This is an area of complex public policy in which the rights of all Canadians, including the rights to set aside sufficient funding for their retirement, needs to be protected.

I would ask the hon. member to contemplate the productivity agenda that is presently before the finance committee and include in that productivity agenda his concern about the way in which income trusts need to be treated.

Child CareOral Questions

2:35 p.m.

Bloc

Christiane Gagnon Bloc Québec, QC

Mr. Speaker, the Prime Minister agreed, in the context of health, that a special agreement would be made with the Government of Quebec confirming that Quebec has full control over the application of the health agreement within its jurisdiction.

Why then is his government reluctant to sign an asymmetrical agreement with Quebec on child care, when that sector is clearly the responsibility of Quebec and one in which that province is already investing $1.5 billion a year, more than all the other provinces combined?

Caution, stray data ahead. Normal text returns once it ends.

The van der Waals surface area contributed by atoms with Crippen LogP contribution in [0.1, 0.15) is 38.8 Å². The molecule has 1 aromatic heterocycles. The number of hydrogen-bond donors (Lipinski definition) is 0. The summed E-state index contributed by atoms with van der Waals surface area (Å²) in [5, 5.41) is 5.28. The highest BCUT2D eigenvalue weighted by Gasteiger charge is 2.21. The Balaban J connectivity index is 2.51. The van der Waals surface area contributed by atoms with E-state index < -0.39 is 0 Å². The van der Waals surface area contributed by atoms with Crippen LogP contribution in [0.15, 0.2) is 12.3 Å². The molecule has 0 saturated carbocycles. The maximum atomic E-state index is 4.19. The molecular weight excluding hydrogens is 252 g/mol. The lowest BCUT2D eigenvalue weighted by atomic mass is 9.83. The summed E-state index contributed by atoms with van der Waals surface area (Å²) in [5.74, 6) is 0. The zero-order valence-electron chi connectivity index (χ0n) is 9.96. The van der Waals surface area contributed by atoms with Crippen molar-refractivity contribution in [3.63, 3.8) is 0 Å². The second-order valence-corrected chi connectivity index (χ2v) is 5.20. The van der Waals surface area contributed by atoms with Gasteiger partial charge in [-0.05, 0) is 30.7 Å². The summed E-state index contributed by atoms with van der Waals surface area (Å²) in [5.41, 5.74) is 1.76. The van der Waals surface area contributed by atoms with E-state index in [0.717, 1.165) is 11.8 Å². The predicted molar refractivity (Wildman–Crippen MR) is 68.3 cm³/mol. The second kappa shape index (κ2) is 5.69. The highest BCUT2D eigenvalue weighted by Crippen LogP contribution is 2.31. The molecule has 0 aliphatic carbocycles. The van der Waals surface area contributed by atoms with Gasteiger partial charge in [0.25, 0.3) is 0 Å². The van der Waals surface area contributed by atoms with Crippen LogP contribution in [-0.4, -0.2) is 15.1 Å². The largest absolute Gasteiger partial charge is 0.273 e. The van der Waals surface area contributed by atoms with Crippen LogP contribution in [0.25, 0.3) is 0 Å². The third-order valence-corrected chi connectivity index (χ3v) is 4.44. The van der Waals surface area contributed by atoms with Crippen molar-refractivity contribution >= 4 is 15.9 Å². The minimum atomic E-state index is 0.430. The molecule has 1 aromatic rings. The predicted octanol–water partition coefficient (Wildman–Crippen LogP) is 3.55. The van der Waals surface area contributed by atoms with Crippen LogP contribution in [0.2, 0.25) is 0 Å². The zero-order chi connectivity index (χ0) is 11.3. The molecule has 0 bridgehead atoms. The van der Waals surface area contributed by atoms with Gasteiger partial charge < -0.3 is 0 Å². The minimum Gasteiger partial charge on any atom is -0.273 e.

Child CareOral Questions

2:35 p.m.

Westmount—Ville-Marie Québec

Liberal

Lucienne Robillard LiberalPresident of the Queen's Privy Council for Canada and Minister of Intergovernmental Affairs

Mr. Speaker, we have also signed separate agreements with Quebec and the other provinces on immigration, labour, fuel tax, housing and the homeless, and we will do the same for child care.

Child CareOral Questions

2:35 p.m.

Bloc

Christiane Gagnon Bloc Québec, QC

Mr. Speaker, the federal government is insisting that the money it wants to invest in setting up a child care network be used specifically for that purpose in all the provinces of Canada. But how can it justify requiring this of Quebec where the network is already in place and even sets an example for the others and where Quebeckers are already investing $1.5 billion a year in this service? Is it not ridiculous that the federal government has not figured this out already?

Child CareOral Questions

2:40 p.m.

Westmount—Ville-Marie Québec

Liberal